What Is an MSO?

In general, an MSO is perhaps easiest to define by understanding what it is not. Though you, like us, have probably heard someone say they’ve set up an MSO to provide healthcare services, that’s precisely the one thing an MSO cannot legally do. An MSO specifically does not, and cannot, engage in the practice of medicine because an MSO is, by definition, not a medical practice. MSOs, on the contrary, provide non-professional services to professional practices (medical, dental or otherwise). An entity that engages in professional practice, according to the law, is defined by its core function. Physicians are professionals because they’re licensed as such, in other words.

This definition is important because it helps us define how a business can avoid practicing medicine — primarily by not employing, or otherwise paying, licensed physicians to practice medicine.

So what does that leave? Literally, everything else. Think for a moment of all the things that a medical practice does besides provide medical services: leasing/buying space and equipment; paying non-clinical staff; bookkeeping and accounting; billing and collecting; record-keeping and storage; patient and general administration; and on and on. An MSO has no affirmative duties, only proscribed activities. An MSO can be a single-source provider to a medical practice for all of its non-medical services.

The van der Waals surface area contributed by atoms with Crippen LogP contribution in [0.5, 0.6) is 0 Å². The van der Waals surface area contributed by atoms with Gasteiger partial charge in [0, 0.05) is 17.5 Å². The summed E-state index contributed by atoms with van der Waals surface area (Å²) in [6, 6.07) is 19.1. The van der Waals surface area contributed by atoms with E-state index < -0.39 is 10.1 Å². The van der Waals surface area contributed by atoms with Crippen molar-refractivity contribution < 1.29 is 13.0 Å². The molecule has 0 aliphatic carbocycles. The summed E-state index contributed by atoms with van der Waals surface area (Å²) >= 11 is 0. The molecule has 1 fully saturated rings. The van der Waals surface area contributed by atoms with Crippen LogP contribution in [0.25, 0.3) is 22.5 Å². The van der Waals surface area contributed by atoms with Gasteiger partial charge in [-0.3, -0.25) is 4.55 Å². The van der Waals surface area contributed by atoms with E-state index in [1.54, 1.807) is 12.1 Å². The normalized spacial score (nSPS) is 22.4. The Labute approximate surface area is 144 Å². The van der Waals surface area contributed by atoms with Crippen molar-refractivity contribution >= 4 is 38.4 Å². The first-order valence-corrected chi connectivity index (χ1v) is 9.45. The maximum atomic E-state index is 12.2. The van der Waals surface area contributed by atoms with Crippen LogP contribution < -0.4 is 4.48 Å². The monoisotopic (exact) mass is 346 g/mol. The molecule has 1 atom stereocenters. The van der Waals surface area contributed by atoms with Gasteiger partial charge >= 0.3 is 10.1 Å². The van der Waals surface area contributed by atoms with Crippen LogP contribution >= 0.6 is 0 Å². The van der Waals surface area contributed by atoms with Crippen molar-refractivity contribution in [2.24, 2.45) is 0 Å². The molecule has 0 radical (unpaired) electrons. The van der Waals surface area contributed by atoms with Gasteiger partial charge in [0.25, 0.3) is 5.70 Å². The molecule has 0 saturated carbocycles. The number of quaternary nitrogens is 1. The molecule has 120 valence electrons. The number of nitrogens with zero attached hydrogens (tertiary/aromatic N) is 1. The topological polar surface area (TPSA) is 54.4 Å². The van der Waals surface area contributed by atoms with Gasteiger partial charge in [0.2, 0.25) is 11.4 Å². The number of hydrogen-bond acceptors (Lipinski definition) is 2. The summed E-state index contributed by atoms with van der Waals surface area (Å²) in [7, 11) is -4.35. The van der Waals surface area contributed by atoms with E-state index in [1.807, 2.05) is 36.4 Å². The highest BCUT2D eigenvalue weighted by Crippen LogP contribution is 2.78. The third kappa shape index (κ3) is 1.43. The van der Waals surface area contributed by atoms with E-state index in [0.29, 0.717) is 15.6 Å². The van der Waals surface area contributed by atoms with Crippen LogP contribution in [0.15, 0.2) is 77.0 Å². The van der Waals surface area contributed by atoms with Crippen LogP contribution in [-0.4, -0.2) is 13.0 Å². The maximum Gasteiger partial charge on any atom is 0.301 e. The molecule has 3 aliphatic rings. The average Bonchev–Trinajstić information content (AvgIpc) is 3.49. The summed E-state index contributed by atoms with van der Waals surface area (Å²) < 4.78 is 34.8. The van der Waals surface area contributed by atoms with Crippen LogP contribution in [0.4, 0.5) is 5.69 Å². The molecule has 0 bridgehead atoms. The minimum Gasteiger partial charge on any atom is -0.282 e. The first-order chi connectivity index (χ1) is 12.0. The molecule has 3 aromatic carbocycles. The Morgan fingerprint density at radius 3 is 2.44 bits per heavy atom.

That proscription, in turn, is derived from the Corporate Practice of Medicine Doctrine, designed to ensure only licensed professionals could practice medicine. The modern interpretation of CPOM is structured to prevent any encumbrances, especially economic, on a physician’s independent medical judgment.

If you’re new to MSOs, you’re probably thinking, “this is a lot of trouble to go to just to get all your administrative services from the same company.” You wouldn’t be wrong.  However, MSOs exist as a tool to move money in a compliant manner to parties that can’t get it directly from the practice. Non-licensed individuals are prohibited by the CPOM doctrine from sharing in earnings of the practice, but a non-licensed individual may share in the earnings of the MSO.